In the early 1900's, the concept of a national road system was essentially unheard of in the US. Paved roads existed in only larger towns and cities, with travel between them being nothing more than worn down and unkept dirt paths. The rise in popularity of the automobile, as well as a growing discontent with the railways, gave the nation a desire to improve the quality of roads and automotive travel. Efforts by automotive manufacturers, petroleum companies, consumers, and asphault producers all lead the government to enact the Federal Highway Act in 1921, beginning the era of a government controlled highway system.

It was decided that a national artery should be constructed to connect Chicago to Los Angeles, and in 1925 the designation 66 was chosen. The road was planned to connect small towns and communities through the country, mostly those that had previously been without access to any roadways at all. This allowed the easier transportation of farm goods and gave rise to the popularity of long haul trucking as an alternative to railways. Because of its unique layout which connected the main streets of many small towns, the road later became known as The Main Street of America.

The construction of the road was a continuous process, with it becoming completely paved by 1937. It was a 2400 mile stretch of road travelling from Chicago, south through Springfield, Ill and St. Louis, MO to Tulsa and Oklahoma City, finally snaking west through northern Texas, New Mexico, and Arizona, ending in Los Angeles. It was along these stretches of road that Service Stations were first introduced, motels and motor courts became popular, and the evolution of the tourist attraction began. Several states even ran camp sites where travelers could stay, offering bathroom facilities for free.

Route 66 recieved its first major publicity in John Steinbeck's novel, The Grapes of Wrath. It became ingrained in the public image as a symbol of America and the great depression, a path of desperation, hope, and opportunity during the darkest times of our nation. This was the beginning of its image as an American icon which lasts to this day.

The road recieved its next bit of fame in a song by Robert Troup which featured the famous line "get your kicks on Route 66". The song became an American icon as well, describing the route of the road and projecting an adventurous and exiting image for the first national artery. Since then, the song has been covered by just about everyone and remains an american classic.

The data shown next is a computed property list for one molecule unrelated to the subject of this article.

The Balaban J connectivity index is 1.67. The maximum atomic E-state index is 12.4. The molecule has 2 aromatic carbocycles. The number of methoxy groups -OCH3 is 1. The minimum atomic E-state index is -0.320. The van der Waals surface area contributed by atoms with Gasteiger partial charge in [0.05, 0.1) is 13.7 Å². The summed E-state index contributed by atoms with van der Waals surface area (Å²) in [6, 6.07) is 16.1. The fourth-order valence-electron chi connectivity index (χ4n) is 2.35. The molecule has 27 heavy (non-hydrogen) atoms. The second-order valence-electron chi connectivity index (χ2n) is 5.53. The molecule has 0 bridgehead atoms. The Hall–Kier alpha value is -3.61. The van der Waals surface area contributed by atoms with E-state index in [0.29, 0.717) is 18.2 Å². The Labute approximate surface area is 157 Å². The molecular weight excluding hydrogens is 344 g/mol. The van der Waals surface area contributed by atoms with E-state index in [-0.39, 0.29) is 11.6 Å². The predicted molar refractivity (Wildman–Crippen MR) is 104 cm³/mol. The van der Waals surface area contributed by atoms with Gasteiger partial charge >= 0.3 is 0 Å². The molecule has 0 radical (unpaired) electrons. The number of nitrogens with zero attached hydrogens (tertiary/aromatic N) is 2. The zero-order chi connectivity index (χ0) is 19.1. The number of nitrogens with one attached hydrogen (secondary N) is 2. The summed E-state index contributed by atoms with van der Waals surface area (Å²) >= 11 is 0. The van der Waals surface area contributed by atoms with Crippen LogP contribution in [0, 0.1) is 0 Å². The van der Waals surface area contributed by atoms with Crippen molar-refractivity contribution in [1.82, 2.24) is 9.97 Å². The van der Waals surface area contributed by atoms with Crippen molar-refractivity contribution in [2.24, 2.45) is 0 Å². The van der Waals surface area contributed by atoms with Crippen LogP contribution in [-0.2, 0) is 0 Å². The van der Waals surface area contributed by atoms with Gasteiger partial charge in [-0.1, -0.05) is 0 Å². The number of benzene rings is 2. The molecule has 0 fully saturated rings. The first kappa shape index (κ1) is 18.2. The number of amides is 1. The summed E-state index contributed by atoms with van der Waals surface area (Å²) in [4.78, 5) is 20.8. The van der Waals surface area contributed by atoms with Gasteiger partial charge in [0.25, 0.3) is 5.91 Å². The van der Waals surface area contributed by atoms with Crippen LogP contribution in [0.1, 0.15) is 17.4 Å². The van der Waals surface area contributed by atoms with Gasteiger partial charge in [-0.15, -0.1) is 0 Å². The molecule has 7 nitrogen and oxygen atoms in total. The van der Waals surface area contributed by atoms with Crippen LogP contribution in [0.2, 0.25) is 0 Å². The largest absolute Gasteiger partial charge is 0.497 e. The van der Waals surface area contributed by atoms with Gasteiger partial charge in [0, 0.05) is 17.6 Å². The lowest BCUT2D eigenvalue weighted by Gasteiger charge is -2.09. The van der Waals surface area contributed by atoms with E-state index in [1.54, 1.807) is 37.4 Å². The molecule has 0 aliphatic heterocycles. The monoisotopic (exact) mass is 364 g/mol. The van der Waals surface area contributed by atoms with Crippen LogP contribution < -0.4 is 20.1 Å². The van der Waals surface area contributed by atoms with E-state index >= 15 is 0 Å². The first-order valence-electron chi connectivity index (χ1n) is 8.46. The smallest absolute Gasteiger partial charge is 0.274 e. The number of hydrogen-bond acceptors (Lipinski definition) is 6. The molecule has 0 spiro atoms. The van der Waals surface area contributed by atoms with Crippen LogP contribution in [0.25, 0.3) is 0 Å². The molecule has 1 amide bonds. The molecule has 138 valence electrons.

In 1960, the television show Route 66 was aired. It featured two young men who were driving across the country on route to discover America. It brought attention to many small towns and tourist stops, as well as enhancing America's image of the route as a romantic and adventerous stretch of road. The show was cancelled in 1964.

Beginning in the mid 1950's, the end of route 66 was beginning to come about. Frequent use by trucks was wearing the road down, and it had been very poorly maintained. For the first time, there was talk of the construction of a national interstate system which would feature divided roads that bypassed towns, making a fast and easily maintainable system of roadways. After WWII, Eisenhower became convinced this was needed after seeing the effectiveness of the autobahn in Germany. In 1956, the Federal Aid Highway Act was passed to fund the creation of an interstate system. By 1970, almost all of route 66 could be bypassed using the interstate.

Today, the route is a part of American history, a glimpse of the past when America was a growing rural nation of small towns and large open farms. Many parts are in bad repair, many parts are completely overgrown, and most of it is not even shown on current maps. However, groups have gotten together to preserve the historic road and keep as much of it alive as possible. Small towns that have lost most of their economy when they were bypassed by the interstate cater to travellors who drive the old road to get a glimpse of the past. Although you can't drive across the country on 66 any more, many parts are alive and well. Unfortunately, many governments don't want to spend money to preserve the road. While the clubs that seek to preserve it are doing all they can to keep the road in its old glory, they are currently fighting a tough battle.

U.S. Highway 66